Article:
ORIGINAL RESEARCH article

Front. Artif. Intell., 11 August 2022
Sec. Medicine and Public Health
https://doi.org/10.3389/frai.2022.876100

Application of Artificial Intelligence to Plasma Metabolomics Profiles to Predict Response to Neoadjuvant Chemotherapy in Triple-Negative Breast Cancer

Ehsan Irajizad1, Ranran Wu2, Jody Vykoukal2, Eunice Murage2, Rachelle Spencer2, Jennifer B. Dennison2, Stacy Moulder3, Elizabeth Ravenberg3, Bora Lim4, Jennifer Litton3, Debu Tripathym3, Vicente Valero3, Senthil Damodaran3, Gaiane M. Rauch5, Beatriz Adrada6, Rosalind Candelaria6, Jason B. White3, Abenaa Brewster2, Banu Arun3, James P. Long1, Kim Anh Do1, Sam Hanash2* and Johannes F. Fahrmann2*
  • 1Department of Biostatistics, The University of Texas MD Anderson Cancer Center, Houston, TX, United States
  • 2Department of Clinical Cancer Prevention, The University of Texas MD Anderson Cancer Center, Houston, TX, United States
  • 3Department of Breast Medical Oncology, The University of Texas MD Anderson Cancer Center, Houston, TX, United States
  • 4Breast Cancer Research Program, Baylor College of Medicine, Houston, TX, United States
  • 5Department of Abdominal Imaging, The University of Texas MD Anderson Cancer Center, Houston, TX, United States
  • 6Department of Breast Imaging, The University of Texas MD Anderson Cancer Center, Houston, TX, United States

There is a need to identify biomarkers predictive of response to neoadjuvant chemotherapy (NACT) in triple-negative breast cancer (TNBC). We previously obtained evidence that a polyamine signature in the blood is associated with TNBC development and progression. In this study, we evaluated whether plasma polyamines and other metabolites may identify TNBC patients who are less likely to respond to NACT. Pre-treatment plasma levels of acetylated polyamines were elevated in TNBC patients that had moderate to extensive tumor burden (RCB-II/III) following NACT compared to those that achieved a complete pathological response (pCR/RCB-0) or had minimal residual disease (RCB-I). We further applied artificial intelligence to comprehensive metabolic profiles to identify additional metabolites associated with treatment response. Using a deep learning model (DLM), a metabolite panel consisting of two polyamines as well as nine additional metabolites was developed for improved prediction of RCB-II/III. The DLM has potential clinical value for identifying TNBC patients who are unlikely to respond to NACT and who may benefit from other treatment modalities.

Introduction

Triple-negative breast cancer (TNBC) accounts for ~15–20% of breast cancers and represents a heterogeneous subtype characterized by high pathological grade, strong invasiveness, local recurrence, high metastasis rate, and poor prognosis (Foulkes et al., 2010). TNBCs are defined based on the lack expression of estrogen receptor (ER), progesterone receptor (PR), and human epidermal growth factor receptor type 2 (HER2) and are thus not amenable to endocrine therapy or therapies targeted to the HER2 receptor type (Foulkes et al., 2010). Chemotherapy remains the mainstay of systemic treatment, typically consisting of anthracycline and taxane-based chemotherapy regimens (Foulkes et al., 2010; Bianchini et al., 2022). Platinum-based neoadjuvant chemotherapy has been shown to increase pathological complete response (pCR) rates compared to platinum-free neoadjuvant chemotherapy. However, platinum-based treatment is associated with higher rates of toxicity and treatment discontinuation, and the optimal integration of platinum-based agents remains controversial (Poggio et al., 2018). The addition of immunotherapy has shown promise with recent Phase III clinical trials demonstrating that the addition of the anti-PD-L1 inhibitor atezolizumab or the anti-PD1 inhibitor pembrolizumab with chemotherapy improved pCR compared to chemotherapy alone in patients with TNBC (Schmid et al., 2018, 2020).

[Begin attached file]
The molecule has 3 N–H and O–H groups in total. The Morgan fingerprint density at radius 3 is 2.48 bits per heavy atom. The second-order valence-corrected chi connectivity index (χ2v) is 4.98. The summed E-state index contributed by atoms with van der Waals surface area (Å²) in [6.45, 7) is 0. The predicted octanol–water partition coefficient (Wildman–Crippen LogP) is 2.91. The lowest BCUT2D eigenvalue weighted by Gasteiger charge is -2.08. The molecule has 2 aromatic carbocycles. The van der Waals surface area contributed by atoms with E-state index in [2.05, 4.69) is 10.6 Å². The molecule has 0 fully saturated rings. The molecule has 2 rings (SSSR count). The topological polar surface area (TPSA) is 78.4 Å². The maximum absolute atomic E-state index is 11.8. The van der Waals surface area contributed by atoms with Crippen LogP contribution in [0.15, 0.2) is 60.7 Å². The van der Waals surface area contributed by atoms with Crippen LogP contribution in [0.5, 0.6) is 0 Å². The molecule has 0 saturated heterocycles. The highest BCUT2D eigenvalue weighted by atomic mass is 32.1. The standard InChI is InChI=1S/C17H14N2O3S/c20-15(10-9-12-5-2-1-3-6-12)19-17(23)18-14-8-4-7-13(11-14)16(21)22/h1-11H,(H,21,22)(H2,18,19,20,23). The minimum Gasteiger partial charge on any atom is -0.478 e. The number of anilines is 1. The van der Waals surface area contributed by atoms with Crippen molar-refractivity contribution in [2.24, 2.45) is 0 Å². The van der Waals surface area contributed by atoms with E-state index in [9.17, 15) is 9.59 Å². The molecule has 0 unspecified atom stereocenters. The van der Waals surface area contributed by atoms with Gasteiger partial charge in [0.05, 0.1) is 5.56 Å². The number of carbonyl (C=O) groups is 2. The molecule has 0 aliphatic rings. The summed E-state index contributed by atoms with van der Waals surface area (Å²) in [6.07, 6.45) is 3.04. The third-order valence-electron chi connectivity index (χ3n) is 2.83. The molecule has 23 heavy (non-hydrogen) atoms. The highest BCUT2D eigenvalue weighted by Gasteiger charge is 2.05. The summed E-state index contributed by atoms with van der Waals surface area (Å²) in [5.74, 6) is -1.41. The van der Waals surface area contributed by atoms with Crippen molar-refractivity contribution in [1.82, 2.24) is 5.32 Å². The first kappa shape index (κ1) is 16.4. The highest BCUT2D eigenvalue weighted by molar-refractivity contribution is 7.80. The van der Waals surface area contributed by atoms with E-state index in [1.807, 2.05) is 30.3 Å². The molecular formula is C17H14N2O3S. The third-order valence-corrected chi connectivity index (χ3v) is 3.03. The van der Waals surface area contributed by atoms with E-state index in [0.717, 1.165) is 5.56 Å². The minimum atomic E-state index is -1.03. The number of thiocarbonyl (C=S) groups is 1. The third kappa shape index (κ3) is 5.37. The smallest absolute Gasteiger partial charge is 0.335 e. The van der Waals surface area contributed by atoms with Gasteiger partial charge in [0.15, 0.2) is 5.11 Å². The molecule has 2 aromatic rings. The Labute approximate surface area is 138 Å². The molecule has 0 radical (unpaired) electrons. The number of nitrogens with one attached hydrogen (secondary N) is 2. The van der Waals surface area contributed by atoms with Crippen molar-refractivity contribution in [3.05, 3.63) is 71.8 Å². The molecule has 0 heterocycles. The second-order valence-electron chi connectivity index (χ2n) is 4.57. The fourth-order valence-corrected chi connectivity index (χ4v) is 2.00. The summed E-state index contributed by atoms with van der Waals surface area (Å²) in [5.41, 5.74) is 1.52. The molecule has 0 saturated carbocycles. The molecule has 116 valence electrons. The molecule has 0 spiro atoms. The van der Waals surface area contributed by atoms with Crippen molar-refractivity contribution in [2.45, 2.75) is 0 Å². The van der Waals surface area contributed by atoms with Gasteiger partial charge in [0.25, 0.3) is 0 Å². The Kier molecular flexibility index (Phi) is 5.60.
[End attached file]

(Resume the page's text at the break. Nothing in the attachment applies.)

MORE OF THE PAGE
In the curative neoadjuvant setting, a pCR after neoadjuvant chemotherapy (NACT) in TNBC is associated with improved long-term survival yielding estimated 10-year relapse survival rates of 86% (Symmans et al., 2017). However, up to 60% of patients will have residual disease after receiving standard NACT and are at an elevated risk of poor outcome, with reported 10-year estimated relapse survival rates of 81, 55, and 23% for TNBC patients with a residual cancer burden (RCB) index of I, II, and III, respectively (Huober et al., 2010; Symmans et al., 2017; Schmid et al., 2020). Currently, there is a paucity of biomarkers that can reliably identify TNBC patients that will have poor response to NACT.

Polyamines, including putrescine, spermidine, and spermine, are polycationic alkylamines that are essential for eukaryotic cell growth. Dysregulation of polyamine metabolism is frequent in cancer and polyamines have been reported to play central roles in neoplastic transformation and tumor progression (Park and Igarashi, 2013; Casero et al., 2018; Chia et al., 2022). We previously obtained evidence that increased plasma levels of the acetylated polyamine diacetylspermine (DAS) in TNBC was prognostic for poor progression-free survival and overall survival. Specifically, we found that elevated levels of plasma DAS to be prognostic for worse 5-year metastasis free survival and poor 5-year overall survival in newly-diagnosed treatment naïve TNBC patients (Fahrmann et al., 2020).